I don’t want to sound flippant about all those people getting killed in European soccer riots, but I honestly think I know part of the reason for the violence that surrounds the sport in other parts of the world.
It’s because soccer is boring to watch. If I had to watch a soccer match or a bowling match, I would take bowling every time.
At least in bowling, you always can laugh at those silly bowling shirts and shoes the bowlers wear. The only thing uglier than a bowling shoe is Gloria Vanderbilt.
Nothing ever happens in one soccer game to set it apart from another. The two teams run up and down the field for a couple of hours and then maybe – just maybe – one of the teams will score a goal.
I can give you the soccer scores for an entire season right here. They will be 0-0, 1-0 or 1-1 most of the time, and occasionally there will be a real slugfest that ends 2-1.
What happens in Europe is, all those people get together for a soccer match and they start drinking and they become bored with what’s happening on the field, so they riot.
Bet, don’t riot
Imagine a riot breaking out in the middle of a close American football game. There is too much head-knocking on the field for such a thing to take place, and since most of the people in the stands have a bet down on the game, they aren’t going to get involved in a fight because they might have a week’s salary wagered on the outcome.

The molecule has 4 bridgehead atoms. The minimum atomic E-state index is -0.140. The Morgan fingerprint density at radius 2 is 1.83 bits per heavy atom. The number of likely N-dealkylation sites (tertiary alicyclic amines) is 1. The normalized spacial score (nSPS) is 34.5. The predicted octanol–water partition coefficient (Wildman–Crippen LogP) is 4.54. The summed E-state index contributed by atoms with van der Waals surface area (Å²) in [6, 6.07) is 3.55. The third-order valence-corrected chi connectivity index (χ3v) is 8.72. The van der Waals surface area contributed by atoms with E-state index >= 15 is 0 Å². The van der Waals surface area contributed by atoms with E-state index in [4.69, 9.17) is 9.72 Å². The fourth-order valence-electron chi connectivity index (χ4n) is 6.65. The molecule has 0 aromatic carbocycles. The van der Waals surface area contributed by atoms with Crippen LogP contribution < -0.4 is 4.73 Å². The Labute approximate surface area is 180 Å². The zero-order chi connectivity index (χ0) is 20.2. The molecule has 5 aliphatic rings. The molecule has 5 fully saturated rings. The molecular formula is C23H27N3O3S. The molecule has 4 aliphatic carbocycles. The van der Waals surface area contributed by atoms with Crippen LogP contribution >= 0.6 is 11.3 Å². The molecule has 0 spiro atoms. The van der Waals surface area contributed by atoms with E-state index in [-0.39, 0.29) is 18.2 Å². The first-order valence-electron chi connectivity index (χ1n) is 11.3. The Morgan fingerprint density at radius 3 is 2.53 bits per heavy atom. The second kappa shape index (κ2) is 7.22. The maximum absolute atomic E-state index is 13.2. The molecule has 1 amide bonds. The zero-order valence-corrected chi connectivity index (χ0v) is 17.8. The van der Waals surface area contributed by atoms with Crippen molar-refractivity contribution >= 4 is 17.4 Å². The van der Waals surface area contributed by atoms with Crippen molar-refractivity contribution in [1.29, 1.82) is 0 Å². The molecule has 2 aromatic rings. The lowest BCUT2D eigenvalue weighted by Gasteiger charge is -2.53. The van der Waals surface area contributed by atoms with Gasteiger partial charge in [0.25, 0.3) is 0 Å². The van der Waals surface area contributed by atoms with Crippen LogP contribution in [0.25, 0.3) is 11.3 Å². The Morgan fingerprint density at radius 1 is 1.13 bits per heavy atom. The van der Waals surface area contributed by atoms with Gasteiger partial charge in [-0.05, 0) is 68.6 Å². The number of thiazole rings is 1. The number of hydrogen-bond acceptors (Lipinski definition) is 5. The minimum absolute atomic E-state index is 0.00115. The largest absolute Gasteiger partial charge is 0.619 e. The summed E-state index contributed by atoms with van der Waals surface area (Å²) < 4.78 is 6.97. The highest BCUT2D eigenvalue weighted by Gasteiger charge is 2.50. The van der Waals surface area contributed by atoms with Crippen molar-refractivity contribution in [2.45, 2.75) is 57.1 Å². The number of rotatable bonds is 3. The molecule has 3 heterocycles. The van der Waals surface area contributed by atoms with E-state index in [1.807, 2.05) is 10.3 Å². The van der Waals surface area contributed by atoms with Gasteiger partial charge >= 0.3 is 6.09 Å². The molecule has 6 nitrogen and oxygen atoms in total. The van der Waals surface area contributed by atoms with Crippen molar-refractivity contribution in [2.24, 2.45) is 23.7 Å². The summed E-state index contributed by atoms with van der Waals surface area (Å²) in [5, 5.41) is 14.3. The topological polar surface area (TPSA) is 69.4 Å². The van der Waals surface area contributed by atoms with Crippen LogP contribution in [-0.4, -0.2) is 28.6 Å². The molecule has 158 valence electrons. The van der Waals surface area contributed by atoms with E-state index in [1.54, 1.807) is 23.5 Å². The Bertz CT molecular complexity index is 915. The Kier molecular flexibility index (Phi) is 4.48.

I’ve never seen a soccer match in person. I avoid soccer matches with the same intensity that I avoid the dentist.
However, I did see a match on television once. I was in London and I turned on the set in my hotel room and the BBC was televising the English soccer version of the Super Bowl.
You don’t have a lot of choices when it comes to watching the telly in London, so, fool that I was, I sat there and watched the soccer match.
The crowd sang
The two teams kicked the ball up and down the field for an entire afternoon, but nobody could get the ball past the goalkeepers and the match ended 0-0.
No problem. They decided to try again in a couple of days. I found myself in front of the television in my hotel room watching the second stanza of this yawner. I had to see if anybody would ever score.
Late in the second match, somebody kicked the ball and it hit a player in the back of his head and accidentally went into the goal. Team A took the championship 1-0. I’ve seen more excitement at a K mart tire sale.
What the crowds at the two matches did most is sing. There was nothing to watch on the field, so they sang – which, of course, is better than rioting, but some of the best fights I’ve ever seen started with a bunch of drunks trying to sing at a bar.
What comes off the top of my head as a means of making soccer more exciting is to give the players baseball bats and if the match happens to end in a tie, then let the respective goalies fight it out in a bare knuckles tie-breaker.
As we have proved with many of our popular American sports, it is better to have the violence on the field than in the bleachers.